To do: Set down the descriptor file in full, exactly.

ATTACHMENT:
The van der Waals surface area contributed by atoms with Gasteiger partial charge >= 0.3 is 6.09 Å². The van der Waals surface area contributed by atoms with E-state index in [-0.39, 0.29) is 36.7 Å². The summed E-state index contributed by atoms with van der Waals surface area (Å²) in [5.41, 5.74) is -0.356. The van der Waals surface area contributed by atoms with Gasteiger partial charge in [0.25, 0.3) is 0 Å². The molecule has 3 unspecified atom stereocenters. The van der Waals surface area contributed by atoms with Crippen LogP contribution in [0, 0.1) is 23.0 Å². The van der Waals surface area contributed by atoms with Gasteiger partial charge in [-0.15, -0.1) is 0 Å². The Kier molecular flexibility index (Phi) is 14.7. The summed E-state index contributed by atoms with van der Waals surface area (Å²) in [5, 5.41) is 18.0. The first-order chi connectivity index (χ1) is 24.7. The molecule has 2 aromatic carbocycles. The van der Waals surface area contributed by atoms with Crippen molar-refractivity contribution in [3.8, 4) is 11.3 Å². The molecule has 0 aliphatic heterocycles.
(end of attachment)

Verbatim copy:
The van der Waals surface area contributed by atoms with Gasteiger partial charge >= 0.3 is 6.09 Å². The van der Waals surface area contributed by atoms with E-state index in [-0.39, 0.29) is 36.7 Å². The summed E-state index contributed by atoms with van der Waals surface area (Å²) in [5.41, 5.74) is -0.356. The van der Waals surface area contributed by atoms with Gasteiger partial charge in [0.25, 0.3) is 0 Å². The molecule has 3 unspecified atom stereocenters. The van der Waals surface area contributed by atoms with Crippen LogP contribution in [0, 0.1) is 23.0 Å². The van der Waals surface area contributed by atoms with Gasteiger partial charge in [-0.15, -0.1) is 0 Å². The Kier molecular flexibility index (Phi) is 14.7. The summed E-state index contributed by atoms with van der Waals surface area (Å²) in [5, 5.41) is 18.0. The first-order chi connectivity index (χ1) is 24.7. The molecule has 2 aromatic carbocycles. The van der Waals surface area contributed by atoms with Crippen molar-refractivity contribution in [3.8, 4) is 11.3 Å². The molecule has 0 aliphatic heterocycles.